In his popular textbook (the first chapter of which is available online, reference below) Andrew Heywood offers the following definition (p. 2):
“Politics, in its broadest sense, is the activity through which people make, preserve and amend the general rules under which they live.”
He goes on to say:
“Although politics is also an academic subject (sometimes indicated by the use of ‘Politics’ with a capital P), it is then clearly the study of this activity. Politics is thus inextricably linked to the phenomena of conflict and cooperation. On the one hand, the existence of rival opinions, different wants, competing needs and opposing interests guarantees disagreement about the rules under which people live. On the other hand, people recognize that, in order to influence these rules or ensure that they are upheld, they must work with others … This is why the heart of politics is often portrayed as a process of conflict resolution, in which rival views or competing interests are reconciled with one another. However, politics in this broad sense is better thought of as a search for conflict resolution than as its achievement, as not all conflicts are, or can be, resolved. Nevertheless, the inescapable presence of diversity (we are not all alike) and scarcity (there is never enough to go around) ensures that politics is an inevitable feature of the human condition.” (p. 3)
Heywood notes that:
“… even respected authorities cannot agree what the subject is about. Politics is defined in such different ways: as the exercise of power, the science of government, the making of collective decisions, the allocation of scarce resources, the practice of deception and manipulation, and so on. The virtue of the definition advanced in this text – ‘the making, preserving and amending of general social rules’ – is that it is sufficiently broad to encompass most, if not all, of the competing definitions. However, problems arise when the definition is unpacked, or when the meaning is refined. For instance, does ‘politics’ refer to a particular way in which rules are made, preserved or amended (that is, peacefully, by debate), or to all such processes? Similarly, is politics practised in all social contexts and institutions, or only in certain ones (that is, government and public life)?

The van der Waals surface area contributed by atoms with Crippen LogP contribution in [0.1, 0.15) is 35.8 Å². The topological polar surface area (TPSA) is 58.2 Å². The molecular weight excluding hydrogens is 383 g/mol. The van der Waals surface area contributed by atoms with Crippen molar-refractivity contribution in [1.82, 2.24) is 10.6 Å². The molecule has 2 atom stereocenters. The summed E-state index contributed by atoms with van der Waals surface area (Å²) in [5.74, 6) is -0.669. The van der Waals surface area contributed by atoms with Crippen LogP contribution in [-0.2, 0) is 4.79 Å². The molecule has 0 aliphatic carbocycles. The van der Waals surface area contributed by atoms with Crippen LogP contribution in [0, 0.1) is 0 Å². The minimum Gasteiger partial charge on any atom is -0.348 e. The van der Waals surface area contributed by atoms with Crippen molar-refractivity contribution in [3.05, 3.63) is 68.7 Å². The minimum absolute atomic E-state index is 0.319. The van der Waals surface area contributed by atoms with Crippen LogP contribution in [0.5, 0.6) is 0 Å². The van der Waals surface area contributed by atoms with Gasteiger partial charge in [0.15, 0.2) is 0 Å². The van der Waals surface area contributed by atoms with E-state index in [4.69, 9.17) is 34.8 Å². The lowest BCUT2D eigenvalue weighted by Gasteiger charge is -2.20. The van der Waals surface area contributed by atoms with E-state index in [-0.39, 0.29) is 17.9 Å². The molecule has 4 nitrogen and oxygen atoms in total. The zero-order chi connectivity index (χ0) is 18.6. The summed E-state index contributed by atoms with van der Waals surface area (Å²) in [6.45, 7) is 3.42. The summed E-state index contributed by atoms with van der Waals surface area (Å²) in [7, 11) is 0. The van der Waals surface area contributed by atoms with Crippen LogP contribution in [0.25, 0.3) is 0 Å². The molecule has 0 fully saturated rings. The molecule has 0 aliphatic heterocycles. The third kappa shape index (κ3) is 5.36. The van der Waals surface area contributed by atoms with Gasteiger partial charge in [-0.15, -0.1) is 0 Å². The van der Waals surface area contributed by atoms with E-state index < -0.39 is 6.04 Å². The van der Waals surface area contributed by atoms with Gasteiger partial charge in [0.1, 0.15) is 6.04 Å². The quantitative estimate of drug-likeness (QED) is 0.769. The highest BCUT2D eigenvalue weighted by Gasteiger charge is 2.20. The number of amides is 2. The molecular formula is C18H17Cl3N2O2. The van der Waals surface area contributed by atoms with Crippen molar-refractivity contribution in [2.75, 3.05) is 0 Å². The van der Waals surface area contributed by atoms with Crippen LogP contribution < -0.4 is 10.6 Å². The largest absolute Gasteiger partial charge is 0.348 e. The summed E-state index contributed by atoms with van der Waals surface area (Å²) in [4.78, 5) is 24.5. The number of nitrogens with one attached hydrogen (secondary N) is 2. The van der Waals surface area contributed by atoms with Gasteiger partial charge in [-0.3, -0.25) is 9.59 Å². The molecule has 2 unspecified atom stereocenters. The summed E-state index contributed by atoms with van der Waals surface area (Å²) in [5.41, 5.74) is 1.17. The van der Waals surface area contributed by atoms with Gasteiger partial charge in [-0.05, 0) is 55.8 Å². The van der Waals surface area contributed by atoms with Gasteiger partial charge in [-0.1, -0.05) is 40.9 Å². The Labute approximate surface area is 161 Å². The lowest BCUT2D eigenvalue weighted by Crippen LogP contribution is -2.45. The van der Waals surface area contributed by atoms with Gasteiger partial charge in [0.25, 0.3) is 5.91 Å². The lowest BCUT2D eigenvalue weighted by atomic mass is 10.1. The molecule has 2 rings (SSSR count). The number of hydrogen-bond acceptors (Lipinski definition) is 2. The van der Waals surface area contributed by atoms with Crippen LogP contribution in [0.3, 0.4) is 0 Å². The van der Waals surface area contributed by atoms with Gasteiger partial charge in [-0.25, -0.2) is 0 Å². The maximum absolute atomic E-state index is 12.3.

“From this perspective, politics may be treated as an ‘essentially contested’ concept, in the sense that the term has a number of acceptable or legitimate meanings (concepts are discussed more fully later in the chapter). On the other hand, these different views may simply consist of contrasting conceptions of the same, if necessarily vague, concept. Whether we are dealing with rival concepts or alternative conceptions, it is helpful to distinguish between two broad approaches to defining politics (Hay, 2002; Leftwich, 2004). In the first, politics is associated with an arena or location, in which case behaviour becomes ‘political’ because of where it takes place. In the second, politics is viewed as a process or mechanism, in which case ‘political’ behaviour is behaviour that exhibits distinctive characteristics or qualities, and so can take place in any, and perhaps all, social contexts. Each of these broad approaches has spawned alternative definitions of politics, and, as discussed later in the chapter, helped to shape different schools of political analysis [click on image upper right]. Indeed, the debate about ‘what is politics?’ is worth pursuing precisely because it exposes some of the deepest intellectual and ideological disagreement in the academic study of the subject.” (p. 2-3)
Atlas topic, subject, and course
Andrew Heywood (2013), Politics, 4th Edition, Palgrave Foundation Series, sample chapter (Chapter 1) available at https://www.macmillanihe.com/resources/sample-chapters/9780230363373_sample.pdf, accessed 19 May 2018. Books cited by Heywood in quoted material above:
Hay, C., (ed.), New Directions in Political Science: Responding to the Challenge of an Independent World (2010).
Leftwich, A. (ed.), What is Politics? The Activity and Its Study (2004).
Page created by: Ian Clark, last modified 19 May 2018.
Image: Andrew Heywood (2013), Politics, 4th Edition, Palgrave Foundation Series, sample chapter (Chapter 1) available at https://www.macmillanihe.com/resources/sample-chapters/9780230363373_sample.pdf, accessed 19 May 2018